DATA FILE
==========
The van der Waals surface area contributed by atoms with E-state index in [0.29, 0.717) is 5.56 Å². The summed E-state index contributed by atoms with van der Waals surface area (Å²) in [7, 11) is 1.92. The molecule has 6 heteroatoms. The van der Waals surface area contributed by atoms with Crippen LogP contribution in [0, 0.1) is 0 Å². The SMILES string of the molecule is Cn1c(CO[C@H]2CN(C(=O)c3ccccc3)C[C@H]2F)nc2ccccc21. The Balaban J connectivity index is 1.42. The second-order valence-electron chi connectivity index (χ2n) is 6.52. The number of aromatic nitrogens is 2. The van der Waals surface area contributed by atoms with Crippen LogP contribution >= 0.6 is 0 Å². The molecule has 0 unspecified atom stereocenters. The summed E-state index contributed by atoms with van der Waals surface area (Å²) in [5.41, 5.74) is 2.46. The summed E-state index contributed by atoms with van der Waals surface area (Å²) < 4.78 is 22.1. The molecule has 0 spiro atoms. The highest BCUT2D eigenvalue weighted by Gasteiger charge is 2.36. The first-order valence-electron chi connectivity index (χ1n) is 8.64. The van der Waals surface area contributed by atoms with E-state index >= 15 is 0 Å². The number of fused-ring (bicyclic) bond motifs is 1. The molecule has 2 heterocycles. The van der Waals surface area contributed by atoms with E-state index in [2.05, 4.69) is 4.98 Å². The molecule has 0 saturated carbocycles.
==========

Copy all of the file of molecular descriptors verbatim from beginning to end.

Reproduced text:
The van der Waals surface area contributed by atoms with E-state index in [0.29, 0.717) is 5.56 Å². The summed E-state index contributed by atoms with van der Waals surface area (Å²) in [7, 11) is 1.92. The molecule has 6 heteroatoms. The van der Waals surface area contributed by atoms with Crippen LogP contribution in [0, 0.1) is 0 Å². The SMILES string of the molecule is Cn1c(CO[C@H]2CN(C(=O)c3ccccc3)C[C@H]2F)nc2ccccc21. The Balaban J connectivity index is 1.42. The second-order valence-electron chi connectivity index (χ2n) is 6.52. The number of aromatic nitrogens is 2. The van der Waals surface area contributed by atoms with Crippen LogP contribution >= 0.6 is 0 Å². The molecule has 0 unspecified atom stereocenters. The summed E-state index contributed by atoms with van der Waals surface area (Å²) in [5.41, 5.74) is 2.46. The summed E-state index contributed by atoms with van der Waals surface area (Å²) < 4.78 is 22.1. The molecule has 0 spiro atoms. The highest BCUT2D eigenvalue weighted by Gasteiger charge is 2.36. The first-order valence-electron chi connectivity index (χ1n) is 8.64. The van der Waals surface area contributed by atoms with E-state index >= 15 is 0 Å². The number of fused-ring (bicyclic) bond motifs is 1. The molecule has 2 heterocycles. The van der Waals surface area contributed by atoms with E-state index in [2.05, 4.69) is 4.98 Å². The molecule has 0 saturated carbocycles.